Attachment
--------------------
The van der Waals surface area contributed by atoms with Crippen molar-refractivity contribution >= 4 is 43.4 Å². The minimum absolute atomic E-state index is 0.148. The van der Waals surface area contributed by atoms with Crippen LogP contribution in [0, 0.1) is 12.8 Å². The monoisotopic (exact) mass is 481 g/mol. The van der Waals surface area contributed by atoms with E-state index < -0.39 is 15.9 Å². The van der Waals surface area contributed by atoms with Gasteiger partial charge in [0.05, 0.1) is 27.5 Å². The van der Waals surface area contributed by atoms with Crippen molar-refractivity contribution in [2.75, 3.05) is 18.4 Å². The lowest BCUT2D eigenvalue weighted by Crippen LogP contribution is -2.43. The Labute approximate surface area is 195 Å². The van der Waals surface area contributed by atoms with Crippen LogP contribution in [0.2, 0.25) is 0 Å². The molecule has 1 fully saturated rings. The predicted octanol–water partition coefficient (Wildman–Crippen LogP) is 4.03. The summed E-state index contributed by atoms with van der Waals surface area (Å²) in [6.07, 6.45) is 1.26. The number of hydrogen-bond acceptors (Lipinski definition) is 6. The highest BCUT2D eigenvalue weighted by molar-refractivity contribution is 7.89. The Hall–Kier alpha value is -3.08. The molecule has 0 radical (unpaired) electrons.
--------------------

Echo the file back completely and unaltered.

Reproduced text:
The van der Waals surface area contributed by atoms with Crippen molar-refractivity contribution >= 4 is 43.4 Å². The minimum absolute atomic E-state index is 0.148. The van der Waals surface area contributed by atoms with Crippen LogP contribution in [0, 0.1) is 12.8 Å². The monoisotopic (exact) mass is 481 g/mol. The van der Waals surface area contributed by atoms with E-state index < -0.39 is 15.9 Å². The van der Waals surface area contributed by atoms with Gasteiger partial charge in [0.05, 0.1) is 27.5 Å². The van der Waals surface area contributed by atoms with Crippen molar-refractivity contribution in [2.75, 3.05) is 18.4 Å². The lowest BCUT2D eigenvalue weighted by Crippen LogP contribution is -2.43. The Labute approximate surface area is 195 Å². The van der Waals surface area contributed by atoms with Crippen LogP contribution in [0.2, 0.25) is 0 Å². The molecule has 1 fully saturated rings. The predicted octanol–water partition coefficient (Wildman–Crippen LogP) is 4.03. The summed E-state index contributed by atoms with van der Waals surface area (Å²) in [6.07, 6.45) is 1.26. The number of hydrogen-bond acceptors (Lipinski definition) is 6. The highest BCUT2D eigenvalue weighted by molar-refractivity contribution is 7.89. The Hall–Kier alpha value is -3.08. The molecule has 0 radical (unpaired) electrons.